Regular exercise can improve your memory retention, sharpen your concentration, help you learn faster, make you more creative, and lower stress. I don’t know about you, but I wouldn’t say no to literally any of those things.

I’m still in the process of recovering from an ankle injury, so I wasn’t exercising at all before starting the experiment for a week — let alone exercising in the morning. Saying I was not excited about trying out this productivity hack was an understatement, but I wanted to do it in the morning to get it out of the way — and to achieve those promised benefits even sooner.

During the Experiment

I decided to work out using 30-45 minutes Pilates videos every morning — mostly because I wanted to do something that would be low-impact on my ankle, but partly because I didn’t want to actually have to leave my house to get a workout in.

On the first day of testing out this hack, as my alarm went off 45 minutes earlier than normal and I stared at my yoga mat, I said out loud to no one in particular, “I already hate this.”

Luckily, I had a supportive family member who got up when I did and motivated me to keep going:

philates-2.jpg

We’ll call our workout routine “Pilates with Phil”

Unfortunately, his support waned the longer the workout went on every morning.

philsleeping-1.jpg

Results of the Experiment

As a side effect of exercising and waking up early, I started getting tired and falling asleep much earlier, which definitely made me feel more productive at work. I felt more alert and focused at the start of my day — having already been awake for a couple of hours — and I found myself making healthier eating choices (see above) after starting my day off on the right foot. On a few of these days, I didn’t even feel the need to drink coffee once I got to my desk!

I’ll confess that, halfway through the week, I snoozed through my alarm and worked out in the evening instead — but it definitely weighed on me as one more item on my to-do list, and getting it done early in the day was far superior.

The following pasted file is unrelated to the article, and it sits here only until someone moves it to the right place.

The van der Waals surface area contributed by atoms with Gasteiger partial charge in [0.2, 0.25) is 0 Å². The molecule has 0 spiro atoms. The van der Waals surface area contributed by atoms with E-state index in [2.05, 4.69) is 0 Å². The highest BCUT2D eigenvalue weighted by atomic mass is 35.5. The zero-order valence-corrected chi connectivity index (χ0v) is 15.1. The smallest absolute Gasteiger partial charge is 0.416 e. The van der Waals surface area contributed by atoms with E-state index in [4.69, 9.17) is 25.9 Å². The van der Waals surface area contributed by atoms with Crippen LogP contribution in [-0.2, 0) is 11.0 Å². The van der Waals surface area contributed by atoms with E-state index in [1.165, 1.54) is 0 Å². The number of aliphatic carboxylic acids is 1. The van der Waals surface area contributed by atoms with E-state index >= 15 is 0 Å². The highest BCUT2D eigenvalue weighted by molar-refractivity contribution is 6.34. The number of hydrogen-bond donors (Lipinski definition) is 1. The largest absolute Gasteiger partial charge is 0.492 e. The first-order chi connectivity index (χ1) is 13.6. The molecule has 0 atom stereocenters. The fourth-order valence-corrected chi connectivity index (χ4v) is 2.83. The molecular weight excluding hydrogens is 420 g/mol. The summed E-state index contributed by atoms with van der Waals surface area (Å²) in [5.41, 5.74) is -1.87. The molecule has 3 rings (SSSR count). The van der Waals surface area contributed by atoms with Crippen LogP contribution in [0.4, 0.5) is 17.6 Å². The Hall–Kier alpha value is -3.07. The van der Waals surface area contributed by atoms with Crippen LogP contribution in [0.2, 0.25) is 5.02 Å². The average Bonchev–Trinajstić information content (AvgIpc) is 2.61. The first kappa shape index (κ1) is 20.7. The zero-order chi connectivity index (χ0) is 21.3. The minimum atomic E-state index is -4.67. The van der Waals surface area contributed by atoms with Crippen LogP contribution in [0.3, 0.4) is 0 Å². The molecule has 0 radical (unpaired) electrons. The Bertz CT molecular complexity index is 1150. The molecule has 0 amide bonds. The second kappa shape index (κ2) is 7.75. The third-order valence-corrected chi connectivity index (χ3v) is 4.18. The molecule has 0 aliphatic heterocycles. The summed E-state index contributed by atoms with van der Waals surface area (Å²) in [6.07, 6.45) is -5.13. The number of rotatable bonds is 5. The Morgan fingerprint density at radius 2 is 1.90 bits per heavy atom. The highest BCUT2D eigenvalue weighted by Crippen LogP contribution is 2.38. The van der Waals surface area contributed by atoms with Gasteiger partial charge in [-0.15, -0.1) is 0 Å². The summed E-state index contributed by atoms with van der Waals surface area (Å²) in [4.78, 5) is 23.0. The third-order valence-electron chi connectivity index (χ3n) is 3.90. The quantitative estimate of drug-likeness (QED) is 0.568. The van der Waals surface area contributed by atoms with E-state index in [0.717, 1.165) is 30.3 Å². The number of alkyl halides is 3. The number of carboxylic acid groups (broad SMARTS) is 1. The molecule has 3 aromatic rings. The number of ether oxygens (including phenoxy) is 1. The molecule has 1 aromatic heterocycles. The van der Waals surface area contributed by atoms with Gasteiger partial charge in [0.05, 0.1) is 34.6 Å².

So, while I don’t think I can commit to daily morning exercise, I can confirm that getting up and moving once a day definitely made me feel more alert and relaxed, which lasted for the entire rest of the day.

3) Using the Pomodoro Technique

Before the Experiment

Before I tested out this productivity hack, I was familiar with the concept of blocking off time for specific tasks, as well as blocking off time for breaks, but I wasn’t doing it with any particular rhyme or reason.

Simply put, I would totally disregard calendar appointments I’d set for myself and would stay in a groove if I hit one — until I looked up from my computer, hours later, with bloodshot eyes, wondering what had happened to the rest of my to-do list.

old calendar example.png

Not exactly easy to follow.

So for the next week of my experiment, I decided to test out the Pomodoro Technique — and no, it isn’t a delicious cooking method as I previously thought. It calls for working in 25-minute bursts with short breaks in between. Once you’ve completed four Pomodoros (25-minute increments), you could take a longer break before starting work again.

It sounded like a great way to balance the demands of my writing workload writing several blog posts per week in addition to various other meetings and projects.

During the Experiment

I cannot overstate the degree to which this time management method did not work for me.

I downloaded the Pomodoro Technique Chrome extension to remind me of when to start working and to take a break, and I grew to hate that little tomato — a real shame, since it’s one of my favorite fruits/vegetables.